Arriving at a rehearsal for Collaborators, I am informed by the assembled company that they can’t start quite yet – we need to wait for Stalin to arrive. He’s at work, you see. Thankfully, Stalin, when he turns up, is in the form of Timothy Coleman, portraying the Soviet dictator in this production of John Hodge’s Collaborators, to be performed this weekend at the Oxford Union.
This slightly surreal moment nonetheless offers an intriguing way in to Hodge’s play, which deals at least in part with the difficulty of shaping creative expression around the very specific wishes of one man. This piece ultimately deals with some unsettling and almost always unacknowledged parallels between the control of an artist over his creation, and that of an autocratic leader over the lives (and deaths) of his people. Reassuringly, Coleman informs me he has not been doing any ‘method-acting’ in preparation for the role.
The play was still in the final stages of rehearsal, and it was clear how far the directors had already progressed in realising their vision, and the level of dedication being now applied to perfecting what are already compelling scenes. Jordan Reed portrays Mikhail Bulgakov with an affecting subtlety of emotion, which brilliantly captures the deteriorating physical and mental health of the morally-compromised playwright. Stalin is portrayed with a disturbingly childlike vein of psychopathy which is at turns darkly humorous and deeply unsettling. The characters’ emotional journeys through the framework of a totalitarian regime are thoroughly and compellingly realised. They constitute a testament to the aim expressed by the directors – Saskia Lumley and Bridget Dru – not to allow the historical and political context to overshadow the building up and tearing down of personal relationships on which the piece hinges.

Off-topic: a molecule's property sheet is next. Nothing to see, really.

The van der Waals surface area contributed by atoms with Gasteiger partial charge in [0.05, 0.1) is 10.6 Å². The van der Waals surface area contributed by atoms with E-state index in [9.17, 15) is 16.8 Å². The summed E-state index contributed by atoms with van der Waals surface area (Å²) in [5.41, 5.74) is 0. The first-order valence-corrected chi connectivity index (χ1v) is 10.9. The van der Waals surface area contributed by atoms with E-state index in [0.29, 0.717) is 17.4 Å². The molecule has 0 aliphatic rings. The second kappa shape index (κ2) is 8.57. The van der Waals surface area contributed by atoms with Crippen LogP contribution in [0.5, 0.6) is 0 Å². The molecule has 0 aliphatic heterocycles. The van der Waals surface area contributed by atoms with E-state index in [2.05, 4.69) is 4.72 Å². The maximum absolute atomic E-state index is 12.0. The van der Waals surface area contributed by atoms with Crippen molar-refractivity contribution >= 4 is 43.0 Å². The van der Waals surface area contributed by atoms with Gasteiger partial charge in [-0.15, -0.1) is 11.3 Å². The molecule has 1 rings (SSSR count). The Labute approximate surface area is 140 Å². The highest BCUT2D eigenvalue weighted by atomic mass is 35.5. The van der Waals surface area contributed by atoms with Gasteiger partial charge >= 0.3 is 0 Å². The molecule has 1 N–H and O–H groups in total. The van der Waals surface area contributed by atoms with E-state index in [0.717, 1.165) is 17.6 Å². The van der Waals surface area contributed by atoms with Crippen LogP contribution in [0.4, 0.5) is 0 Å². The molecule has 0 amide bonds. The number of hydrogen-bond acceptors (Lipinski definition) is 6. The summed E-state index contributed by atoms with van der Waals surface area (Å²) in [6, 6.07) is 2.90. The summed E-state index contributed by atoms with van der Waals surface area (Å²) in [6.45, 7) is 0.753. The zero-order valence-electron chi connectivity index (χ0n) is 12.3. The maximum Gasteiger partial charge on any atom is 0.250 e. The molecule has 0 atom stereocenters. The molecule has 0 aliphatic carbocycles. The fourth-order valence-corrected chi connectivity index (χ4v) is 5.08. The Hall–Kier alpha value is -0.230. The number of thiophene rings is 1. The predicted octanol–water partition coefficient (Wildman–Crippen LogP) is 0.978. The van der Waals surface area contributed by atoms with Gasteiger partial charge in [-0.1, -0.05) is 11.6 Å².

The choice of the Union debating chamber as a venue is perhaps a fitting one – the directors explain one factor in their decision to stage it here being the chamber’s status as a political arena. The expansiveness of the space evokes a sense of power and grandeur, to be enhanced on the night by the hanging of Soviet banners. Nonetheless, care has been taken to retain the claustrophobia that lies at the play’s heart by keeping the actors hemmed in by the audience with the use of traverse staging.
When asked, the directors state they aren’t trying to convey a specific moral message. Rather, there will be plenty for the audience to consider, from the interpretative methods of both propaganda and play-writing to the disintegration of human values and relationships. With its blend of the surreal and the intensely psychological, Collaborators seems ready to take its place as a uniquely thought-provoking production.